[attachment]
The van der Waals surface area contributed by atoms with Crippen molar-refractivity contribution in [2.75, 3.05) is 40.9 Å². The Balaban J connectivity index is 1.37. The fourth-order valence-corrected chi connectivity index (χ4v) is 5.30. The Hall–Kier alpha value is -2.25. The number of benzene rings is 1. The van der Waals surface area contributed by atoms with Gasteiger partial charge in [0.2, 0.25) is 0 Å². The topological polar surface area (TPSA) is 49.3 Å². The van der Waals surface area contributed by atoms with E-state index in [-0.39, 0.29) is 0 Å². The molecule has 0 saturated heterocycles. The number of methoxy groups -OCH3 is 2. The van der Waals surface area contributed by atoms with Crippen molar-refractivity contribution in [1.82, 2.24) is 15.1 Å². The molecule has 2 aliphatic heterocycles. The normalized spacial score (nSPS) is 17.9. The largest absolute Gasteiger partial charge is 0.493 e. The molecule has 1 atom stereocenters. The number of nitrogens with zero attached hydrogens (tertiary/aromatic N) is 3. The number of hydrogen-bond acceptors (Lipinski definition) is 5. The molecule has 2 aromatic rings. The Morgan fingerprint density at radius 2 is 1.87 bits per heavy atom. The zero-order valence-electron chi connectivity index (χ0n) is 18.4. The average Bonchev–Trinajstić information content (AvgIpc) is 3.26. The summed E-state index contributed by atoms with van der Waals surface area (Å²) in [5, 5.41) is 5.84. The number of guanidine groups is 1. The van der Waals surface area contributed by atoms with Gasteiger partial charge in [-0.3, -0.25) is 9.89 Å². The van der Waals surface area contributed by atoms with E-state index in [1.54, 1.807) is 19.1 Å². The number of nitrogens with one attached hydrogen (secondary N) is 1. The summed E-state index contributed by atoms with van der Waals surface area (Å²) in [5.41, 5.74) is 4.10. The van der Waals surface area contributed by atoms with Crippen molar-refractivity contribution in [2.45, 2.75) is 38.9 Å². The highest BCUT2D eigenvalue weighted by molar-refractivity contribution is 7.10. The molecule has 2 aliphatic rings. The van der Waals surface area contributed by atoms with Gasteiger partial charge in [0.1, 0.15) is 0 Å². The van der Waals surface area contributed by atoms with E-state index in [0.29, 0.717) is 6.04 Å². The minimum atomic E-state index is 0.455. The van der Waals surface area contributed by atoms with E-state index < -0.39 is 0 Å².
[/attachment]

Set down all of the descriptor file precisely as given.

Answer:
The van der Waals surface area contributed by atoms with Crippen molar-refractivity contribution in [2.75, 3.05) is 40.9 Å². The Balaban J connectivity index is 1.37. The fourth-order valence-corrected chi connectivity index (χ4v) is 5.30. The Hall–Kier alpha value is -2.25. The number of benzene rings is 1. The van der Waals surface area contributed by atoms with Gasteiger partial charge in [0.2, 0.25) is 0 Å². The topological polar surface area (TPSA) is 49.3 Å². The van der Waals surface area contributed by atoms with E-state index in [-0.39, 0.29) is 0 Å². The molecule has 0 saturated heterocycles. The number of methoxy groups -OCH3 is 2. The van der Waals surface area contributed by atoms with Crippen molar-refractivity contribution in [1.82, 2.24) is 15.1 Å². The molecule has 2 aliphatic heterocycles. The normalized spacial score (nSPS) is 17.9. The largest absolute Gasteiger partial charge is 0.493 e. The molecule has 1 atom stereocenters. The number of nitrogens with zero attached hydrogens (tertiary/aromatic N) is 3. The number of hydrogen-bond acceptors (Lipinski definition) is 5. The molecule has 2 aromatic rings. The Morgan fingerprint density at radius 2 is 1.87 bits per heavy atom. The zero-order valence-electron chi connectivity index (χ0n) is 18.4. The average Bonchev–Trinajstić information content (AvgIpc) is 3.26. The summed E-state index contributed by atoms with van der Waals surface area (Å²) in [5, 5.41) is 5.84. The number of guanidine groups is 1. The van der Waals surface area contributed by atoms with Gasteiger partial charge in [-0.3, -0.25) is 9.89 Å². The van der Waals surface area contributed by atoms with E-state index in [1.54, 1.807) is 19.1 Å². The number of nitrogens with one attached hydrogen (secondary N) is 1. The summed E-state index contributed by atoms with van der Waals surface area (Å²) in [5.41, 5.74) is 4.10. The van der Waals surface area contributed by atoms with Crippen molar-refractivity contribution in [2.45, 2.75) is 38.9 Å². The highest BCUT2D eigenvalue weighted by molar-refractivity contribution is 7.10. The molecule has 2 aliphatic rings. The van der Waals surface area contributed by atoms with Gasteiger partial charge in [0.1, 0.15) is 0 Å². The van der Waals surface area contributed by atoms with E-state index in [0.29, 0.717) is 6.04 Å². The minimum atomic E-state index is 0.455. The van der Waals surface area contributed by atoms with E-state index < -0.39 is 0 Å².